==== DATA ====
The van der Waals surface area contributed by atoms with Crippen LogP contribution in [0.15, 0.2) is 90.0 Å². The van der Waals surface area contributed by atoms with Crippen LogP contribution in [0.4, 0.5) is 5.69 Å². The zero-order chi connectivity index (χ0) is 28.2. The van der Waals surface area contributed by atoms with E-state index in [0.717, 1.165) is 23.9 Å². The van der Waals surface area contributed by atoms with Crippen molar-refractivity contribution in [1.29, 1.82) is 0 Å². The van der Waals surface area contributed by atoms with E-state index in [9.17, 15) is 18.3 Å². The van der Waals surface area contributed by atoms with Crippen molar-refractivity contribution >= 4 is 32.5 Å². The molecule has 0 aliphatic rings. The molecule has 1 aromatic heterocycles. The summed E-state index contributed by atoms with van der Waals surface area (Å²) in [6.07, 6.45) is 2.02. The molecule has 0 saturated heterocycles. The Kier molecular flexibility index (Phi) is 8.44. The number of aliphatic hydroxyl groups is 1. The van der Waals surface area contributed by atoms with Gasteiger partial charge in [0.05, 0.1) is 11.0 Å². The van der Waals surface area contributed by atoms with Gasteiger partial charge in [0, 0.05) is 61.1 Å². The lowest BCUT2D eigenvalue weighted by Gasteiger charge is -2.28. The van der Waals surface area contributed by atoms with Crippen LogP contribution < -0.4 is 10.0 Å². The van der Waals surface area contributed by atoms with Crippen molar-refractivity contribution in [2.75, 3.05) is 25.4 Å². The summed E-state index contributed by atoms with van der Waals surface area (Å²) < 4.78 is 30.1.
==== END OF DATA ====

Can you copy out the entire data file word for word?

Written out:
The van der Waals surface area contributed by atoms with Crippen LogP contribution in [0.15, 0.2) is 90.0 Å². The van der Waals surface area contributed by atoms with Crippen LogP contribution in [0.4, 0.5) is 5.69 Å². The zero-order chi connectivity index (χ0) is 28.2. The van der Waals surface area contributed by atoms with E-state index in [0.717, 1.165) is 23.9 Å². The van der Waals surface area contributed by atoms with Crippen molar-refractivity contribution in [1.29, 1.82) is 0 Å². The van der Waals surface area contributed by atoms with E-state index in [9.17, 15) is 18.3 Å². The van der Waals surface area contributed by atoms with Crippen molar-refractivity contribution >= 4 is 32.5 Å². The molecule has 0 aliphatic rings. The molecule has 1 aromatic heterocycles. The summed E-state index contributed by atoms with van der Waals surface area (Å²) in [6.07, 6.45) is 2.02. The molecule has 0 saturated heterocycles. The Kier molecular flexibility index (Phi) is 8.44. The number of aliphatic hydroxyl groups is 1. The van der Waals surface area contributed by atoms with Gasteiger partial charge in [0.05, 0.1) is 11.0 Å². The van der Waals surface area contributed by atoms with Gasteiger partial charge in [0, 0.05) is 61.1 Å². The lowest BCUT2D eigenvalue weighted by Gasteiger charge is -2.28. The van der Waals surface area contributed by atoms with Crippen LogP contribution < -0.4 is 10.0 Å². The van der Waals surface area contributed by atoms with Crippen molar-refractivity contribution in [2.75, 3.05) is 25.4 Å². The summed E-state index contributed by atoms with van der Waals surface area (Å²) < 4.78 is 30.1.